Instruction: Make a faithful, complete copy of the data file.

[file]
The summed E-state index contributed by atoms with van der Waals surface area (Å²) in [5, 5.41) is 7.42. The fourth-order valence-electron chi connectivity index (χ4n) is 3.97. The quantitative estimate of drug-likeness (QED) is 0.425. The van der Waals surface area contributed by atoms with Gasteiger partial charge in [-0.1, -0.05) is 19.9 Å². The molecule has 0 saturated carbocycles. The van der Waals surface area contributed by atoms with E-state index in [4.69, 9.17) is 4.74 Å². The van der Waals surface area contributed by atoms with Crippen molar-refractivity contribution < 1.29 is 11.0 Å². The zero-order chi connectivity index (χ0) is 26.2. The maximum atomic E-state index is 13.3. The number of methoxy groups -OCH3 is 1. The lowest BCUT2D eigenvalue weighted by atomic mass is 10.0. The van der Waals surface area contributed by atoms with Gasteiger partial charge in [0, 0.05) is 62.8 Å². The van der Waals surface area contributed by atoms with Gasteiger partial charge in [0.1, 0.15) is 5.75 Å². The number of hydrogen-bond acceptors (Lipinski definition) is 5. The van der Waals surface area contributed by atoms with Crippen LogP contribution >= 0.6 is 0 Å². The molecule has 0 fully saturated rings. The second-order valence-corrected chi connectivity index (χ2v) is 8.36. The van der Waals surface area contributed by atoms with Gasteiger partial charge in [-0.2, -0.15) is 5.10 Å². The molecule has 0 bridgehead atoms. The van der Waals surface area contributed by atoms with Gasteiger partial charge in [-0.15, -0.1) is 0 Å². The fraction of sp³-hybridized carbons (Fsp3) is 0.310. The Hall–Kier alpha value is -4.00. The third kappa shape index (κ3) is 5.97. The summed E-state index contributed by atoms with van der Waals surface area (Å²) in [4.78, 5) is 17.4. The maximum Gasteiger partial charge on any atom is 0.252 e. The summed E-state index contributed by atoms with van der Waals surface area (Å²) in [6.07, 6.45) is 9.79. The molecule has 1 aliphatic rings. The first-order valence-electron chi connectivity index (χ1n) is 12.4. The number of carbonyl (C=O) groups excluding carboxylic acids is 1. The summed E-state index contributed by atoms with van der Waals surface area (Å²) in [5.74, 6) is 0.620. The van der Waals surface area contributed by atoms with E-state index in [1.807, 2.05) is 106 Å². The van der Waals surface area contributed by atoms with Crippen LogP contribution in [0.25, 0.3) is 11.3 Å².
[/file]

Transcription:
The summed E-state index contributed by atoms with van der Waals surface area (Å²) in [5, 5.41) is 7.42. The fourth-order valence-electron chi connectivity index (χ4n) is 3.97. The quantitative estimate of drug-likeness (QED) is 0.425. The van der Waals surface area contributed by atoms with Gasteiger partial charge in [-0.1, -0.05) is 19.9 Å². The molecule has 0 saturated carbocycles. The van der Waals surface area contributed by atoms with E-state index in [4.69, 9.17) is 4.74 Å². The van der Waals surface area contributed by atoms with Crippen molar-refractivity contribution < 1.29 is 11.0 Å². The zero-order chi connectivity index (χ0) is 26.2. The maximum atomic E-state index is 13.3. The number of methoxy groups -OCH3 is 1. The lowest BCUT2D eigenvalue weighted by atomic mass is 10.0. The van der Waals surface area contributed by atoms with Gasteiger partial charge in [0, 0.05) is 62.8 Å². The van der Waals surface area contributed by atoms with Gasteiger partial charge in [0.1, 0.15) is 5.75 Å². The number of hydrogen-bond acceptors (Lipinski definition) is 5. The van der Waals surface area contributed by atoms with Crippen LogP contribution >= 0.6 is 0 Å². The molecule has 0 fully saturated rings. The second-order valence-corrected chi connectivity index (χ2v) is 8.36. The van der Waals surface area contributed by atoms with Gasteiger partial charge in [-0.2, -0.15) is 5.10 Å². The molecule has 0 bridgehead atoms. The van der Waals surface area contributed by atoms with Gasteiger partial charge in [-0.15, -0.1) is 0 Å². The fraction of sp³-hybridized carbons (Fsp3) is 0.310. The Hall–Kier alpha value is -4.00. The third kappa shape index (κ3) is 5.97. The summed E-state index contributed by atoms with van der Waals surface area (Å²) in [4.78, 5) is 17.4. The maximum Gasteiger partial charge on any atom is 0.252 e. The summed E-state index contributed by atoms with van der Waals surface area (Å²) in [6.07, 6.45) is 9.79. The molecule has 1 aliphatic rings. The first-order valence-electron chi connectivity index (χ1n) is 12.4. The number of carbonyl (C=O) groups excluding carboxylic acids is 1. The summed E-state index contributed by atoms with van der Waals surface area (Å²) in [5.74, 6) is 0.620. The van der Waals surface area contributed by atoms with E-state index in [1.807, 2.05) is 106 Å². The van der Waals surface area contributed by atoms with Crippen LogP contribution in [0.25, 0.3) is 11.3 Å².